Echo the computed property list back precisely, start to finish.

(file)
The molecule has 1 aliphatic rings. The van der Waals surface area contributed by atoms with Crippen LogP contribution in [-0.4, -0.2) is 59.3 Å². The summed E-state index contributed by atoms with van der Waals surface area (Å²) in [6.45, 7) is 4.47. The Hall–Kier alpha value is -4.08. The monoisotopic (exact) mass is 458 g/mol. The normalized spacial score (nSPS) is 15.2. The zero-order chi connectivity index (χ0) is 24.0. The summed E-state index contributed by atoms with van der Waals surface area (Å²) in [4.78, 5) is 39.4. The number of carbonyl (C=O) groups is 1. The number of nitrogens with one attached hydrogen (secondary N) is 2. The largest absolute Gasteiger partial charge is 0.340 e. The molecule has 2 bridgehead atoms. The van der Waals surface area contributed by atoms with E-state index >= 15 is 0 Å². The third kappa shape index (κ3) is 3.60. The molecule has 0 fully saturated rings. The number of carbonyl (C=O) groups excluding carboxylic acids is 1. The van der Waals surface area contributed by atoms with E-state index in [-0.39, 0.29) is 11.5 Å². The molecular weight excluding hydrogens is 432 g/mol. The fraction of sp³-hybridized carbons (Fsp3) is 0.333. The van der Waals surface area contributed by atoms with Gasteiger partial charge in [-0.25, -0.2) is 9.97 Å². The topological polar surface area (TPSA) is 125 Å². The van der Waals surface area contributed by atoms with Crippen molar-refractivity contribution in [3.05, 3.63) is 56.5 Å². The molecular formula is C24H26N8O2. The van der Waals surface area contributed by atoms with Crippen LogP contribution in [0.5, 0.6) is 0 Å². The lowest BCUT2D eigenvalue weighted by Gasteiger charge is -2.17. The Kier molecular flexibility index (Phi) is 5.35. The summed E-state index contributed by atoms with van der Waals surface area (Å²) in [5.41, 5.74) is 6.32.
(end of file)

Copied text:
The molecule has 1 aliphatic rings. The van der Waals surface area contributed by atoms with Crippen LogP contribution in [-0.4, -0.2) is 59.3 Å². The summed E-state index contributed by atoms with van der Waals surface area (Å²) in [6.45, 7) is 4.47. The Hall–Kier alpha value is -4.08. The monoisotopic (exact) mass is 458 g/mol. The normalized spacial score (nSPS) is 15.2. The zero-order chi connectivity index (χ0) is 24.0. The summed E-state index contributed by atoms with van der Waals surface area (Å²) in [4.78, 5) is 39.4. The number of carbonyl (C=O) groups is 1. The number of nitrogens with one attached hydrogen (secondary N) is 2. The largest absolute Gasteiger partial charge is 0.340 e. The molecule has 2 bridgehead atoms. The van der Waals surface area contributed by atoms with E-state index >= 15 is 0 Å². The third kappa shape index (κ3) is 3.60. The molecule has 0 fully saturated rings. The number of carbonyl (C=O) groups excluding carboxylic acids is 1. The van der Waals surface area contributed by atoms with E-state index in [-0.39, 0.29) is 11.5 Å². The molecular weight excluding hydrogens is 432 g/mol. The fraction of sp³-hybridized carbons (Fsp3) is 0.333. The van der Waals surface area contributed by atoms with Gasteiger partial charge in [-0.25, -0.2) is 9.97 Å². The topological polar surface area (TPSA) is 125 Å². The van der Waals surface area contributed by atoms with Crippen molar-refractivity contribution in [3.05, 3.63) is 56.5 Å². The molecular formula is C24H26N8O2. The van der Waals surface area contributed by atoms with Crippen LogP contribution in [0.5, 0.6) is 0 Å². The lowest BCUT2D eigenvalue weighted by Gasteiger charge is -2.17. The Kier molecular flexibility index (Phi) is 5.35. The summed E-state index contributed by atoms with van der Waals surface area (Å²) in [5.41, 5.74) is 6.32.